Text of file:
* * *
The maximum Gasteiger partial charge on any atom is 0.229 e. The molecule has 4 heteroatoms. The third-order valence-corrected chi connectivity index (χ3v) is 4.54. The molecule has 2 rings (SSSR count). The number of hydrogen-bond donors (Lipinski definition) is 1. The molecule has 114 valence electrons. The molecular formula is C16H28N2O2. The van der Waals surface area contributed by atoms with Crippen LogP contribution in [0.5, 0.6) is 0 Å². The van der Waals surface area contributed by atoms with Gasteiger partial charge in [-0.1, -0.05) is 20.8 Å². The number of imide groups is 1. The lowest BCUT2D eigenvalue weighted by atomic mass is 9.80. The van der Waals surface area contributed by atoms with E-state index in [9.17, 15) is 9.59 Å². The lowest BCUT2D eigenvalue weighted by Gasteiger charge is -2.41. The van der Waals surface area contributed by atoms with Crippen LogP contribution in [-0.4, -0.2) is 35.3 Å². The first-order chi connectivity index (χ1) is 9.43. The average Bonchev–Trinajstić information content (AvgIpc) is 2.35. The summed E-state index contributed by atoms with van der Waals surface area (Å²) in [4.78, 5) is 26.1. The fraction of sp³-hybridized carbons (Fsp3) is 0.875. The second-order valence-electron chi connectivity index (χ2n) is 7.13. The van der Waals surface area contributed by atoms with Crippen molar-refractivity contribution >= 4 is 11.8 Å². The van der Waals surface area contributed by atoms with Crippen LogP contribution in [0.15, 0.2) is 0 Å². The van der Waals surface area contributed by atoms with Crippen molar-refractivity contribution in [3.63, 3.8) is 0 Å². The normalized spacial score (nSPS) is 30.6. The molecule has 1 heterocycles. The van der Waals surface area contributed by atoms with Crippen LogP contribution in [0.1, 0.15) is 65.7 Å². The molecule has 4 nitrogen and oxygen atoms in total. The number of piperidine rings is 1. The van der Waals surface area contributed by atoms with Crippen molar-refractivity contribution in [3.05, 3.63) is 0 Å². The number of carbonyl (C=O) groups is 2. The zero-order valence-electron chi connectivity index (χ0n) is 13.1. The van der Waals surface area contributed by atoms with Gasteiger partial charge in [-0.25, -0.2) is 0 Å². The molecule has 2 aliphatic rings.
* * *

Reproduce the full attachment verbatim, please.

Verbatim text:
The maximum Gasteiger partial charge on any atom is 0.229 e. The molecule has 4 heteroatoms. The third-order valence-corrected chi connectivity index (χ3v) is 4.54. The molecule has 2 rings (SSSR count). The number of hydrogen-bond donors (Lipinski definition) is 1. The molecule has 114 valence electrons. The molecular formula is C16H28N2O2. The van der Waals surface area contributed by atoms with Crippen LogP contribution in [0.5, 0.6) is 0 Å². The van der Waals surface area contributed by atoms with Gasteiger partial charge in [-0.1, -0.05) is 20.8 Å². The number of imide groups is 1. The lowest BCUT2D eigenvalue weighted by atomic mass is 9.80. The van der Waals surface area contributed by atoms with E-state index in [9.17, 15) is 9.59 Å². The lowest BCUT2D eigenvalue weighted by Gasteiger charge is -2.41. The van der Waals surface area contributed by atoms with Crippen LogP contribution in [-0.4, -0.2) is 35.3 Å². The first-order chi connectivity index (χ1) is 9.43. The average Bonchev–Trinajstić information content (AvgIpc) is 2.35. The summed E-state index contributed by atoms with van der Waals surface area (Å²) in [4.78, 5) is 26.1. The fraction of sp³-hybridized carbons (Fsp3) is 0.875. The second-order valence-electron chi connectivity index (χ2n) is 7.13. The van der Waals surface area contributed by atoms with Crippen molar-refractivity contribution >= 4 is 11.8 Å². The van der Waals surface area contributed by atoms with Crippen LogP contribution in [0.15, 0.2) is 0 Å². The van der Waals surface area contributed by atoms with Crippen molar-refractivity contribution in [3.63, 3.8) is 0 Å². The normalized spacial score (nSPS) is 30.6. The molecule has 1 heterocycles. The van der Waals surface area contributed by atoms with Crippen LogP contribution in [0.1, 0.15) is 65.7 Å². The molecule has 4 nitrogen and oxygen atoms in total. The number of piperidine rings is 1. The van der Waals surface area contributed by atoms with Crippen molar-refractivity contribution in [3.05, 3.63) is 0 Å². The number of carbonyl (C=O) groups is 2. The zero-order valence-electron chi connectivity index (χ0n) is 13.1. The van der Waals surface area contributed by atoms with Gasteiger partial charge in [-0.25, -0.2) is 0 Å². The molecule has 2 aliphatic rings.